I’ve been thinking about the phrase ‘business leader’ lately.
You see it used a lot in the media. And it’s sometimes misused. Many business owners and experts use it to describe themselves when they are not, in fact, business leaders. It’s used so often, it’s easy to forget what it actually means.
As a someone involved in public relations, there are certain things I look for before describing someone as a business leader.
The first thing is whether they play a role outside their business. It might be a role in their industry, such as getting involved in the national association. And not just as a participant – they’d need to be actively involved: making changes, challenging the status quo, demanding improvements or raising the bar in some way. In other words – leading their industry.
Take a look at the people you most admire in business. What roles do they play beyond their company? They might be involved in broader organisations such as a chamber of commerce or a women’s business association.
A strong voice
Business leaders have a strong voice. They speak at conferences and events. They are the ones who take a stand and question how things are done.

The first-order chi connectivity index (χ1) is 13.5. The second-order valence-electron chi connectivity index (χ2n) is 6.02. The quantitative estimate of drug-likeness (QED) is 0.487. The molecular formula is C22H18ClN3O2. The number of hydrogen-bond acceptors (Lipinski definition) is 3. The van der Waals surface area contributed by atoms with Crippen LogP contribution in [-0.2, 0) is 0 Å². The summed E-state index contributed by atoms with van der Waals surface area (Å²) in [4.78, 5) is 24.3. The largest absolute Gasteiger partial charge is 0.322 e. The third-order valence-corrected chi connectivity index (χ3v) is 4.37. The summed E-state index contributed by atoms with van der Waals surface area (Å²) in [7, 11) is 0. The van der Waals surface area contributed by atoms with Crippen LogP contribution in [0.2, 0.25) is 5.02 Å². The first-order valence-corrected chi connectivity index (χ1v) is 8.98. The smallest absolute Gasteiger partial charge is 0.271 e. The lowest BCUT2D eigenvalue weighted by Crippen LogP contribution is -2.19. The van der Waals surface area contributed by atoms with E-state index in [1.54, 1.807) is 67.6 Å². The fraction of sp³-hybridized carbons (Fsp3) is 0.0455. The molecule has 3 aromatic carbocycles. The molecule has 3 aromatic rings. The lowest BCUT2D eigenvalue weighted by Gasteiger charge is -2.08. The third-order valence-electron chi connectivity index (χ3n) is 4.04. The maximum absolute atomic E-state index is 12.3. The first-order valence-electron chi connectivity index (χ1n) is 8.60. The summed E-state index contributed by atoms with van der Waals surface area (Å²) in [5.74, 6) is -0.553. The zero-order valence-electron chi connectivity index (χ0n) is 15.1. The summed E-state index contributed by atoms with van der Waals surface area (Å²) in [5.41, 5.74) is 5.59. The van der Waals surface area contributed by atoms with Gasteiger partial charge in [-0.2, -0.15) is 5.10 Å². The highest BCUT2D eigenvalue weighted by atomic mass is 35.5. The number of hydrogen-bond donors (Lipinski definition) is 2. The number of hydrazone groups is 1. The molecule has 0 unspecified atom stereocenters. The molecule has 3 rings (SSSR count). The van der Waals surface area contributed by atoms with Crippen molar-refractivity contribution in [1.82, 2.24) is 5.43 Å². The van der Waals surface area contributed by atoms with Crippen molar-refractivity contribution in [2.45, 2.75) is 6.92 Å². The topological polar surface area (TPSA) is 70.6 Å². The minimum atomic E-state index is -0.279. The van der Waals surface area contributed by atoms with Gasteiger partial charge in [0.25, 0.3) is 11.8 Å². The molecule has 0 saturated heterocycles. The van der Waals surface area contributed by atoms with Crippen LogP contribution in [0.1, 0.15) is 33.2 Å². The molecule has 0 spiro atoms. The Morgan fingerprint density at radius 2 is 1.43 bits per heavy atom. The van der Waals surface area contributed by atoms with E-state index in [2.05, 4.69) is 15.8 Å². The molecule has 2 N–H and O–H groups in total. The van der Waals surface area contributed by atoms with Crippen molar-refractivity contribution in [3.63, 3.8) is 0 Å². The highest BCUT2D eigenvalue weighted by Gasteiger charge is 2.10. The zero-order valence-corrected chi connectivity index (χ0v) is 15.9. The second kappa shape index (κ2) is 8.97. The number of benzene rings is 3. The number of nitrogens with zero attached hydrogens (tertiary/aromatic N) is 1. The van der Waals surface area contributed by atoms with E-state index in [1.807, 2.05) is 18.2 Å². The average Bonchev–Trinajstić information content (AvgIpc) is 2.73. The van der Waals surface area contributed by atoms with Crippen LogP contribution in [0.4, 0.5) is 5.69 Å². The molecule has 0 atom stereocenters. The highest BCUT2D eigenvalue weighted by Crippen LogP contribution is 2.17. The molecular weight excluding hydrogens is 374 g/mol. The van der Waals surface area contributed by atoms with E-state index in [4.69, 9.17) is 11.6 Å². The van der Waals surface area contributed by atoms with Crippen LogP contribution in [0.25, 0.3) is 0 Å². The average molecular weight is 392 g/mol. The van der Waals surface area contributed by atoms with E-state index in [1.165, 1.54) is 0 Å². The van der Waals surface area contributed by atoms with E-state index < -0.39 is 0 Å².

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When a business owner contacts me, I ask a lot of questions to help me understand who they are and how influential they are. Do they have a voice beyond the four walls of their office? Where does that voice reach; who listens to it?
I ask these questions because it helps me present them as authorities when I speak to media. I also like to see evidence of a strong voice because it tells me they have convictions and passions, which are essential qualities of business leaders.
Becoming a business leader
So, can small or micro business owners become business leaders? You bet!
It takes great courage and conviction to lead beyond the walls of a small business or home office, and I see small business owners and consultants doing it all the time. These people work in a field they’re absolutely passionate about. They’ve been on this path a long time; have plenty to say about it, and are out there spreading the word.
Being a small business owner can even be an advantage in establishing oneself as a business leader. There is no internal bureaucracy or red tape stopping you from getting involved in causes or organisations you believe in, as there sometimes is in a corporate environment. Taking a stand, voicing your opinion and making yourself heard are great for helping small business owners get noticed by clients and prospects.
Establish yourself as a voice in your industry and get involved in activities outside of your business, and you might just be deserving of the title “business leader”.
Are you interested in becoming a business leader?